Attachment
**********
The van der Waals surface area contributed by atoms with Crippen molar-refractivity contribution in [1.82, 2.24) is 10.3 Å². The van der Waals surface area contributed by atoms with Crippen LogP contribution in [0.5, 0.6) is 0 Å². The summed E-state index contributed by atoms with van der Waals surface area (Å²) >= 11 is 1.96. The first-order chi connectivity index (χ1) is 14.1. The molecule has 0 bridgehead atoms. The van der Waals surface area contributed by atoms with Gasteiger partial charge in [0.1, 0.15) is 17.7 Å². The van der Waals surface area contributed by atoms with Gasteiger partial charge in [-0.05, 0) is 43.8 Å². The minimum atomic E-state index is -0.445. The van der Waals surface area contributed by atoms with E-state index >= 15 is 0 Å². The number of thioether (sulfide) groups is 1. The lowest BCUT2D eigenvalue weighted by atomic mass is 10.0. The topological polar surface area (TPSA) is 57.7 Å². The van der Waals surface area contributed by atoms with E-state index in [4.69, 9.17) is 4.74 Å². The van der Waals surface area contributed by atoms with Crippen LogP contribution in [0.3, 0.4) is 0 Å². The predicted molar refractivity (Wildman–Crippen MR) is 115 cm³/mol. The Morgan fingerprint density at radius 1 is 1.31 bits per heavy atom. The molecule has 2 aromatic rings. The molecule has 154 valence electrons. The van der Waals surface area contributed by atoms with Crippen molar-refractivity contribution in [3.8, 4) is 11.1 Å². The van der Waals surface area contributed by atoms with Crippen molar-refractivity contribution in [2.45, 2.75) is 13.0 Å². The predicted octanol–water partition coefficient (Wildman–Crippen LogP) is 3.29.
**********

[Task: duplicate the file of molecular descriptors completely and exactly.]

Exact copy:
The van der Waals surface area contributed by atoms with Crippen molar-refractivity contribution in [1.82, 2.24) is 10.3 Å². The van der Waals surface area contributed by atoms with Crippen LogP contribution in [0.5, 0.6) is 0 Å². The summed E-state index contributed by atoms with van der Waals surface area (Å²) >= 11 is 1.96. The first-order chi connectivity index (χ1) is 14.1. The molecule has 0 bridgehead atoms. The van der Waals surface area contributed by atoms with Gasteiger partial charge in [0.1, 0.15) is 17.7 Å². The van der Waals surface area contributed by atoms with Gasteiger partial charge in [-0.05, 0) is 43.8 Å². The minimum atomic E-state index is -0.445. The van der Waals surface area contributed by atoms with E-state index >= 15 is 0 Å². The number of thioether (sulfide) groups is 1. The lowest BCUT2D eigenvalue weighted by atomic mass is 10.0. The topological polar surface area (TPSA) is 57.7 Å². The van der Waals surface area contributed by atoms with E-state index in [4.69, 9.17) is 4.74 Å². The van der Waals surface area contributed by atoms with Crippen LogP contribution in [0.3, 0.4) is 0 Å². The predicted molar refractivity (Wildman–Crippen MR) is 115 cm³/mol. The Morgan fingerprint density at radius 1 is 1.31 bits per heavy atom. The molecule has 2 aromatic rings. The molecule has 154 valence electrons. The van der Waals surface area contributed by atoms with Crippen molar-refractivity contribution in [3.8, 4) is 11.1 Å². The van der Waals surface area contributed by atoms with Crippen molar-refractivity contribution in [2.45, 2.75) is 13.0 Å². The predicted octanol–water partition coefficient (Wildman–Crippen LogP) is 3.29.